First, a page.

The Buzzcocks were a machine, man. Their records were produced like a motherfucker, and their rhythm section was amazing. Super incredible. There are a lot of instrumentals on their records that are just really wicked playing and cool syncopated rhythms ... They're definitely undervalued; I don't think there'd be a Smith's without the Buzzcocks.
I kind of don't think there would be a Rites of Spring, either.
We were really young. I was like 17 when the band started, and I don't know if I was 18 yet when we did the demo. I might have been turning 19 when we made the album, End on End. To me, what's most interesting about hardcore was that you had bands like Minor Threat, SOA, and people like Ian McKaye and Henry Rollins - who was Henry Garfield at the time. They were slightly older at the time, but most of the kids in those bands were 15 or 16 years old. I don't think there's a comparable art or music scene or movement that was that young and made music that people are still talking about now, for whatever reason. It's kind of insane, and there's something about being really young and the kind of volatility that made it distinct and extreme. That music was incredibly extreme, and incredibly rigorous and played incredibly well. Listen to a Minor Threat record: That shit is played so well; it's amazing sounding and, looking back on it now, it blows my mind that it's a bunch of kids playing it.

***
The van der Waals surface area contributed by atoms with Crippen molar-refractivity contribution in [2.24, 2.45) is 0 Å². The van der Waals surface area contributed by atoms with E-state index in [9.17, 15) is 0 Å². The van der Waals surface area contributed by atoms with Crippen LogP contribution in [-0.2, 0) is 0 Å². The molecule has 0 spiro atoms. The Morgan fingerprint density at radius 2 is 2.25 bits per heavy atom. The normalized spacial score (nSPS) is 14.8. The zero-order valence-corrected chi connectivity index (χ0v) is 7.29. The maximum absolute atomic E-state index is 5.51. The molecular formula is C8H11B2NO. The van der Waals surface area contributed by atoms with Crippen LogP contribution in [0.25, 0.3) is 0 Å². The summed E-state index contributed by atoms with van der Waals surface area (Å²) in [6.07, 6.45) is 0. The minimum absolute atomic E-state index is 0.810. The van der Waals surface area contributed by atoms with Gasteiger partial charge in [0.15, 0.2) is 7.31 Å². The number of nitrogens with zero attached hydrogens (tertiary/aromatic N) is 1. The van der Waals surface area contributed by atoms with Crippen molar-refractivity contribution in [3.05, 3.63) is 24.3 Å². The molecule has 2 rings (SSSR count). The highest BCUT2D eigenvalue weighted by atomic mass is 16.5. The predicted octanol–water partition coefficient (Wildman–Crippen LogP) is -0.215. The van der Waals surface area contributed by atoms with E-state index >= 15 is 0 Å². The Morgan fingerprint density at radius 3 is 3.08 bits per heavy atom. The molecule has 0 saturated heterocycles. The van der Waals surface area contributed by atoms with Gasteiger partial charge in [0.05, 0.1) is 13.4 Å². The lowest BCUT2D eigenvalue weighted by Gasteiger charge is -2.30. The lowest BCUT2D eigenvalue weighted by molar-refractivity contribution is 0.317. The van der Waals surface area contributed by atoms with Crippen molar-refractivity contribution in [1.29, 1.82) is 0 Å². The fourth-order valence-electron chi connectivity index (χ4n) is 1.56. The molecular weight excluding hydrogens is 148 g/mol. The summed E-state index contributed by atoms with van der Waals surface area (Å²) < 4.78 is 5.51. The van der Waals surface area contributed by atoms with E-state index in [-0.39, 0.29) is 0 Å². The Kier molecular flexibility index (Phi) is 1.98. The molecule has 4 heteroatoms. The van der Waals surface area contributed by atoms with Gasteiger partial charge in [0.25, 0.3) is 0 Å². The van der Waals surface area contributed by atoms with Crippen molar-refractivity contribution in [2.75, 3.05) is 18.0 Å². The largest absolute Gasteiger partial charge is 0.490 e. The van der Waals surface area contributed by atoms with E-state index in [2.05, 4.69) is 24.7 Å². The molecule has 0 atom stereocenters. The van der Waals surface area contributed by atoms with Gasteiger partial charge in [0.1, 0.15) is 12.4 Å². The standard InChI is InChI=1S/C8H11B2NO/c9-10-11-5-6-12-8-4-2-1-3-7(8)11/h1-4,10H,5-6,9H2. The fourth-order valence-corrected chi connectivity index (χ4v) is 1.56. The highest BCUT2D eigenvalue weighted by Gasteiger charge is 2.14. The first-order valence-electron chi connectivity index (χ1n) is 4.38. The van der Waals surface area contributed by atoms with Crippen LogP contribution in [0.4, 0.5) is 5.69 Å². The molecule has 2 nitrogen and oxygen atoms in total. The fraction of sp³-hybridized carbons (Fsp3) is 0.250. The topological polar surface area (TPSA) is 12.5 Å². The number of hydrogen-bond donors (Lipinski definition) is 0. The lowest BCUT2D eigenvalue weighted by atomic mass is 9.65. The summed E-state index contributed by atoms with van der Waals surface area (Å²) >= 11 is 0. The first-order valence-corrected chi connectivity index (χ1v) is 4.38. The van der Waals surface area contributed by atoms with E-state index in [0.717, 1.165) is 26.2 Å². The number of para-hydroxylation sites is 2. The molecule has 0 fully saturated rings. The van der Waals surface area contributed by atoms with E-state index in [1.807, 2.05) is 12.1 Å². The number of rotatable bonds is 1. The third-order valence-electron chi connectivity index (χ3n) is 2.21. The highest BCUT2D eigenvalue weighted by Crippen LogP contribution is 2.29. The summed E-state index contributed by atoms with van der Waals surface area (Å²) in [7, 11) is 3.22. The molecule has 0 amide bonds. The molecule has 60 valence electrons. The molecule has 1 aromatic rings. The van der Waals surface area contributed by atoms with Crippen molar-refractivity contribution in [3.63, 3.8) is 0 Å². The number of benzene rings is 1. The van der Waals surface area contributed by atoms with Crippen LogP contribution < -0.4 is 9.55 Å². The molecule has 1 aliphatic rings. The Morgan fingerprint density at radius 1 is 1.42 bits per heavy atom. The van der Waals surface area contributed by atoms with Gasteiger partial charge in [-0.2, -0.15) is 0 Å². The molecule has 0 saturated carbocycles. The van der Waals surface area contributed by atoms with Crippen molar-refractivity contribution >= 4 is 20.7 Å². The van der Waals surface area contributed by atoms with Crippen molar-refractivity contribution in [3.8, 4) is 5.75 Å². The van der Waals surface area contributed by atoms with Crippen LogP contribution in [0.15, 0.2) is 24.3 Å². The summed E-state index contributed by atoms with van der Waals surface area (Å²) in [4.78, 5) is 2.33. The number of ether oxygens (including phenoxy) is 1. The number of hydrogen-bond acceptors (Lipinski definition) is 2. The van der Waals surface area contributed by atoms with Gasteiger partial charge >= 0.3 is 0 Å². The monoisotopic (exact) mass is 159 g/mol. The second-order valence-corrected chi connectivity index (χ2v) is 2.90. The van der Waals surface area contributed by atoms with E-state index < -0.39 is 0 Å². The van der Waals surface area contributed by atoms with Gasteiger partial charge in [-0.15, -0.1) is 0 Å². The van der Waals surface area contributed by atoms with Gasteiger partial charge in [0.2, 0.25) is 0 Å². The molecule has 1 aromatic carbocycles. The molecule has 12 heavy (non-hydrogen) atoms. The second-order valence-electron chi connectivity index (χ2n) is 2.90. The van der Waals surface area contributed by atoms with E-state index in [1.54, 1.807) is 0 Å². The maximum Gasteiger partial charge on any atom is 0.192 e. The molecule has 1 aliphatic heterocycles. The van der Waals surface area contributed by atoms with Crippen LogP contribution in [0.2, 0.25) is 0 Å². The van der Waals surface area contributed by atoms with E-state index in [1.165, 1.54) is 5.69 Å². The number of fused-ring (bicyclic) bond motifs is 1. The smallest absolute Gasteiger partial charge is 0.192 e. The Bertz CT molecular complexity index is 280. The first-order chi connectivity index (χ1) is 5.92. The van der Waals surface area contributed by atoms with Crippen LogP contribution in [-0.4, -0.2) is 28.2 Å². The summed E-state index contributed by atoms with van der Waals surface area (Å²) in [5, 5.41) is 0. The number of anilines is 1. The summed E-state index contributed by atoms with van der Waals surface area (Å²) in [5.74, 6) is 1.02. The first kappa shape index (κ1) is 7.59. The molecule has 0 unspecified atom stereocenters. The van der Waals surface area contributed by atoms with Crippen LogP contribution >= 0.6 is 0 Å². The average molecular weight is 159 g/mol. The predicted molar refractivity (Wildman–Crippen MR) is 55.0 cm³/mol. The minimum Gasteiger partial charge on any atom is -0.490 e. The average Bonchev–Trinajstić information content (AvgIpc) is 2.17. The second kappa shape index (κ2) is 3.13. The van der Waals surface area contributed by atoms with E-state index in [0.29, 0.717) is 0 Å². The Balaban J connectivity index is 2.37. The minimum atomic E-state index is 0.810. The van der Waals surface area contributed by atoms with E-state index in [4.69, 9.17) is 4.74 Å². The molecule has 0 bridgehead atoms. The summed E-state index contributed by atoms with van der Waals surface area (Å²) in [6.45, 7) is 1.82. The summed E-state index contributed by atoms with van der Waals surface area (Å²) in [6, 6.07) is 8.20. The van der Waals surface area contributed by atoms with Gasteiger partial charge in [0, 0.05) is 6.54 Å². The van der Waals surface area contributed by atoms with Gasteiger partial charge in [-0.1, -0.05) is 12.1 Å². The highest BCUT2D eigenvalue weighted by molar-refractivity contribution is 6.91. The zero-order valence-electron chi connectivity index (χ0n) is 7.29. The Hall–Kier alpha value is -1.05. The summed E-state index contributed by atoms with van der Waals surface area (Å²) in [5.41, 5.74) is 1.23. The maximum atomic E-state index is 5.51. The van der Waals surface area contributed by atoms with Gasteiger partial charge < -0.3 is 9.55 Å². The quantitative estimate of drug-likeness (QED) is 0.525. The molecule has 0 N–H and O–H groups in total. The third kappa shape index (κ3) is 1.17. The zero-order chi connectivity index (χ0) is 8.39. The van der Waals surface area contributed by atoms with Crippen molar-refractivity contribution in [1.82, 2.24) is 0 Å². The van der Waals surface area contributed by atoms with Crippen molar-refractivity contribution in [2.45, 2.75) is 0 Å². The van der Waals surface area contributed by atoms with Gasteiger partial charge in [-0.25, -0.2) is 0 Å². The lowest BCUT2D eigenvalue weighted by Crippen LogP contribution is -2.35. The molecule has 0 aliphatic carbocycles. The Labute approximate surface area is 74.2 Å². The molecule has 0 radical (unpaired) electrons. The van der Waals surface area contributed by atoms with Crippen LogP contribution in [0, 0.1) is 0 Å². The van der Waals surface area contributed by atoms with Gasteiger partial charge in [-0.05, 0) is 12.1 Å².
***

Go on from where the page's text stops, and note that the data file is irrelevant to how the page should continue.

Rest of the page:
They were pioneering a genre, so there were no hang ups or expectations.
You were getting information about bands, but not all of the information was valid, or even made sense. You were always interpreting these things that you would hear about. I went to my first show in '79, I was 13 years old. ... Back then you would hear these things about bands from overseas and from California, but it had been filtered through so many weird channels that you didn't know what was true and what wasn't true, so you would build up this mystery in your head.